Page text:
Sarna Lapine directs a sturdy production that is as on-the-nose as Hamill's script: Robert Perdziola's all-white costumes play against the Gothic gloom one expects from Dracula, and provide a perfect canvas for blood splatters. Only Van Helsing resists the whitewashed color palate, dressing instead like a time-traveling grunge rocker (you know, because she thinks differently). Adam Honoré's spooky lighting and Leon Rothenberg's unsettling sound design (bats fluttering, bones crunching) provide the most genuine horror in an evening that often slips into comic melodrama.
Still, Hamill's Dracula is only truly scary in its exposure of pervasive sexism, and the garlicky clichés deployed in its resistance. They may work to repel the vampire temporarily, but stronger stuff will be needed to vanquish him.
Tristan Bernays's Frankenstein is simultaneously less scary, and far more aimless. Despite several powerful aesthetic choices from director Timothy Douglas, it is difficult to discern exactly what Bernays is getting at with this stiff adaptation for two actors, Stephanie Berry and Rob Morrison. Despite the stilted biblical language that Bernays writes for her, Berry manages to bring much humanity to the part of the creature that is brought to life by mad scientist Victor Frankenstein. Morrison plays the latter role, but so does Berry in certain scenes, leading to some confusion in this 80-minute play that, like a monster pieced together from shards of preexisting beings, doesn't quite know what it wants to be.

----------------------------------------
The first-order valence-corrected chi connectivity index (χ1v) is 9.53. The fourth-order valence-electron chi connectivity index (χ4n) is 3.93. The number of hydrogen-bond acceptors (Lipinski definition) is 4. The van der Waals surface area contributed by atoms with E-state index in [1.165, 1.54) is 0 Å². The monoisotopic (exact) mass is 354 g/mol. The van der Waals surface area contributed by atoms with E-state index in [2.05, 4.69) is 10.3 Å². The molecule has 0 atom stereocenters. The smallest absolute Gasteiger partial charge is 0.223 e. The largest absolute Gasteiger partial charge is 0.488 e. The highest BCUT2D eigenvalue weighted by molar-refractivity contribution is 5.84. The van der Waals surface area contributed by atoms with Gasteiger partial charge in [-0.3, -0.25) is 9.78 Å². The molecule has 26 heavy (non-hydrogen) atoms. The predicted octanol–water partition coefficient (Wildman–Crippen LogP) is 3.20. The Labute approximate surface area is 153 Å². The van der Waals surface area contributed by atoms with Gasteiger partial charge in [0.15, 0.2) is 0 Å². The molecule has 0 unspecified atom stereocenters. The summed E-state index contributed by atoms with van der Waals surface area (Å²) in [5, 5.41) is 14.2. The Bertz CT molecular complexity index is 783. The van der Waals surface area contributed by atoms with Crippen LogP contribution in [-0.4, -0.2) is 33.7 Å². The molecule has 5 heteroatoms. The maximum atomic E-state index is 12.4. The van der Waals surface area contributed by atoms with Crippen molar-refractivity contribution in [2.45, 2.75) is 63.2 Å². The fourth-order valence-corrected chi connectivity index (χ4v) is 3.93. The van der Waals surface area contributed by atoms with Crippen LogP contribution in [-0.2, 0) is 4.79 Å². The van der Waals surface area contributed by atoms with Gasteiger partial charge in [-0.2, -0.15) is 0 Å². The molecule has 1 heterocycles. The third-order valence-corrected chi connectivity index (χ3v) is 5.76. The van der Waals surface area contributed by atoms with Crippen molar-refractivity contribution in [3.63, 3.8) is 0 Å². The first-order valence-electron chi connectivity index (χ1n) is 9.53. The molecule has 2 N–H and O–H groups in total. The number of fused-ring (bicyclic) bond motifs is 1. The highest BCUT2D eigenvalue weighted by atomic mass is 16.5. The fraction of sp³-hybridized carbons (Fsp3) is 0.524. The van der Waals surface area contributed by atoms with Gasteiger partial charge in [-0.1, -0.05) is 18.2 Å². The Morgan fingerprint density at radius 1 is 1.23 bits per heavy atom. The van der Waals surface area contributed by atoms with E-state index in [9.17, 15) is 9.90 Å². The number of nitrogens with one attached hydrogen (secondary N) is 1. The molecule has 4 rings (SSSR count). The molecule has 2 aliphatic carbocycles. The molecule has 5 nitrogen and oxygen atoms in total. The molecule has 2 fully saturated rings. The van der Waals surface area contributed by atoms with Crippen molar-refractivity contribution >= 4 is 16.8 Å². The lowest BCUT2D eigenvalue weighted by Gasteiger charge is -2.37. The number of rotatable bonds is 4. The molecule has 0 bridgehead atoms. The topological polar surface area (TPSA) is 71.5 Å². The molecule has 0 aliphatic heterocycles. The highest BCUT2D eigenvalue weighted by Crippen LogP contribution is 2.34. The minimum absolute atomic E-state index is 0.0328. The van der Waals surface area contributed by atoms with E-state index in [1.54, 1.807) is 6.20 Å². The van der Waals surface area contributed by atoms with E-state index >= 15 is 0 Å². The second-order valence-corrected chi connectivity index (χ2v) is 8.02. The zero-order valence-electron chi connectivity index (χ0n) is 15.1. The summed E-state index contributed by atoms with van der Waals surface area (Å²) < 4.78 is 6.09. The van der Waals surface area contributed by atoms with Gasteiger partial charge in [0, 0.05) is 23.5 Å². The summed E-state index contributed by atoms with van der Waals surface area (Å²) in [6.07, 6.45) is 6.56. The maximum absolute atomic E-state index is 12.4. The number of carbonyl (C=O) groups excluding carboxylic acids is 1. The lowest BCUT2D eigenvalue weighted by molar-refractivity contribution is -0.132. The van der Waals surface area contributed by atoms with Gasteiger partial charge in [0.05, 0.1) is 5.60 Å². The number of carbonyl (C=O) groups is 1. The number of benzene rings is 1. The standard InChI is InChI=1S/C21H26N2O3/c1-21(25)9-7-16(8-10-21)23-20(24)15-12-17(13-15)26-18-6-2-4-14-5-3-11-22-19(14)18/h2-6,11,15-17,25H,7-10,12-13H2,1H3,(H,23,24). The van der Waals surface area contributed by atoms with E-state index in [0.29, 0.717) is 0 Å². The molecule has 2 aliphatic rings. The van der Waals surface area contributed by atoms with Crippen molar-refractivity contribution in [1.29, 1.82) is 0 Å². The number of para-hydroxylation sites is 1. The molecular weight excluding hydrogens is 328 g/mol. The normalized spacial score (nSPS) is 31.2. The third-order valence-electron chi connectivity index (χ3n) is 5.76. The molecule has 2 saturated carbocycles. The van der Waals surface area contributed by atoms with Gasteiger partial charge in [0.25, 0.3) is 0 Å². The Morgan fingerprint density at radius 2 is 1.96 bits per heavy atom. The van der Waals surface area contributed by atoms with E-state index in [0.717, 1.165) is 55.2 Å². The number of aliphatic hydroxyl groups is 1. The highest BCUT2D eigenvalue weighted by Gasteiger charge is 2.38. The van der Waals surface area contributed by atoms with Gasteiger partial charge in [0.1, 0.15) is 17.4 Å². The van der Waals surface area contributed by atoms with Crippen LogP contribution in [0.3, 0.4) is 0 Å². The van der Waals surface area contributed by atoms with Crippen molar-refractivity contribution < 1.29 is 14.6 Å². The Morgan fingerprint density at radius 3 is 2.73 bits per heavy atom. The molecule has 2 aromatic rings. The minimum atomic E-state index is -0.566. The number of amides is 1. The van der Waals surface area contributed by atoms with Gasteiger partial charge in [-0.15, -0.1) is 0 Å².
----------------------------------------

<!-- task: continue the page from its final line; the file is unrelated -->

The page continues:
Bernays lingers on the section of the novel (chapters 10-17) in which the creation takes over the narrative to explain how, in mere months, he went from taking his first steps to brooding over Milton and Goethe. We even get to witness what a quick learner he is when he asks a kind audience member to identify several stage props, haltingly repeating the names back like we're in a production of The Miracle Worker.
The advent of speech for the creature turns out to be the major misstep of this play. Before that, Bernays and Douglas tell the story almost completely without words, leading to some thrillingly theatrical moments underscored by Morrison's folksy and inventive original music. The eerie deflation of a note caused by the manipulation of a tuning peg on Morrison's guitar tells a much clearer story than any words ever could. Unfortunately, once her character is verbal, Berry is tasked with delivering lines like, "If thou grant'st me my wish, thou wouldst never hear of me again. I would be less than memory to thee — and I would love thee, great Creator, more than thou couldst know."
This faux-Genesis speechifying seems to infect Berry's performance with artificiality, so that even after her character commits a grisly murder, she seems somewhat jaded by the experience. The audience is weary too, judging by all the nodded heads in the house, and the faint hum of snoring that is surely not one of Rothenberg's sound cues.
Personally, I would rather be scared out of my wits than bored out of them.